6 Get the willpower habit
Habits make up 50pc of our lives as they save time and effort, leaving room for the big decisions we all have to make. These habits are formed early in our lives and reside in our lower brains, so speaking sternly to yourself just doesn't work. You need to attack habits in a different way.
Try the '3 + 9 week willpower rule'. Research shows that it takes three weeks to establish a new behaviour, and a further nine weeks of repetition to turn that new behaviour into a habit.
If you want to run a mile every morning, then that pattern must be established. During weeks 1 to 3, alarms may have to be set earlier, snooze button disabled, the weather ignored, kit washed and ready for wearing.
In weeks 4 to 6: beware of 'extinction bursts'. when the brain is looking for ways to reinstate your old habits. In a weak moment, you might decide to stay in bed luxuriating in the warmth of your duvet but if this happens, get back on track the next day.
By weeks 6 to 12, repetition is turning your running into an automatic habit with the intrinsic rewards of feeling fitter, healthier, more alert at work with better decision making, and sleeping more soundly. Twelve weeks isn't so long if you have been a couch potato all your life.
7 Start small
Mini habits take very little willpower to do each day, to the point that you can do them even when you don't feel like it. And because they're so small, you can easily develop more than one at a time. I had decided that I wanted to read before sleeping and go to bed earlier. Just one chapter a night was the mini habit I wanted to acquire.
Four or five small habits can be targeted at the same time, but of course, each person will be different, so trial and error is useful.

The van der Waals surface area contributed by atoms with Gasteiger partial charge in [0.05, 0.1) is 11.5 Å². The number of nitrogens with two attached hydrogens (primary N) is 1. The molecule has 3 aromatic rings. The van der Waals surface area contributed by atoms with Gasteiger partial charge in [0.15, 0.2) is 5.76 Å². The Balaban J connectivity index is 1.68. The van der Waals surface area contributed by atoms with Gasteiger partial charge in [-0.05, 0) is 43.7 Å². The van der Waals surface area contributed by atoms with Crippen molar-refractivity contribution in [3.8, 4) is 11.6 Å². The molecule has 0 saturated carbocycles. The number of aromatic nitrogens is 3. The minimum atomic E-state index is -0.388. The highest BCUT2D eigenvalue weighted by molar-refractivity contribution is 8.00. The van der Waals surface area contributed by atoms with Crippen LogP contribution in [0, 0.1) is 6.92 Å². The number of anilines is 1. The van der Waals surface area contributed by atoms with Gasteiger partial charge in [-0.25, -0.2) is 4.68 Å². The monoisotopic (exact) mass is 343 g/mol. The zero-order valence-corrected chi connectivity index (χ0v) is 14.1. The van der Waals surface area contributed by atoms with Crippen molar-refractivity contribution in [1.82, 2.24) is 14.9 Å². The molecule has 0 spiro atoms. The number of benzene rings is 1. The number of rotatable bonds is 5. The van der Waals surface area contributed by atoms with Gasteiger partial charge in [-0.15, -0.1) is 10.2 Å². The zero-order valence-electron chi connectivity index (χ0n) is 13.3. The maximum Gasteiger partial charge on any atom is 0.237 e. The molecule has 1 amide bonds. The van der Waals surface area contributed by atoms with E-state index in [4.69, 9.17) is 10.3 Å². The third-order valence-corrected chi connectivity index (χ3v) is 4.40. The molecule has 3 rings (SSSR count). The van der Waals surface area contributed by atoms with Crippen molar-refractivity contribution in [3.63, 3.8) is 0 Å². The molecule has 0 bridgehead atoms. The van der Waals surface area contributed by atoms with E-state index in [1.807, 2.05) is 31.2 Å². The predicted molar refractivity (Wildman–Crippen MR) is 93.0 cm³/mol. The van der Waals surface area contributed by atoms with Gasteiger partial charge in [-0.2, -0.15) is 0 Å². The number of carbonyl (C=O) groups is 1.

The joy of this approach is that you can see it as being in training for the big event of a major willpower challenge, like running in a marathon or completing a degree course.
8 Become a realistic optimist
Martin Seligman has followed optimists and pessimists for over 40 years to chart outcomes. Optimists experienced less nasty life events, are less likely to become depressed, were more successful in everything they undertook and lived longer. Using core strengths, not the coveted abilities of others, as well as believing that you are the initiator of your success engenders optimism.
Pessimistic thinking, too, can be changed, as acquiring the optimist habit is the same as any other.
Neuroscientists and psychologists have shown that stress produces cortisol, which has a scouring effect on the brain, robbing you of a measured cool response to willpower.
Sleep deprivation (even just getting less than six hours a night) is a kind of chronic stress that impairs how the body and brain use energy. The prefrontal cortex is especially hard hit as it loses control over the regions of the brain that create cravings.
Relaxation is, therefore, crucial for willpower and is a skill separate from exercise.
In addition, according to the latest research, using simple relaxation techniques on a daily basis can add between seven and 10 years to your life, so it's really worth pursuing.
10 Practice the power minute
In this pressured world, our breathing becomes too shallow as we rush, limiting our oxygen intake and not getting rid of enough carbon dioxide when exhaling.
Count your breaths for a minute. Ten to 12 per minute is an average breathing rate. More than that and you are breathing too rapidly to be relaxed.
Repeat the Power Minute, breathing in more slowly, breathing out more slowly, taking fewer breaths. Use every day to notice a reduction in your stress. For more exercises, receive a free download at www.rostaylorcompany.com/relaxation.
** Ros Taylor's book Willpower: Discover It, Use It and Get What You Want is published by Capstone and available now, priced €15.39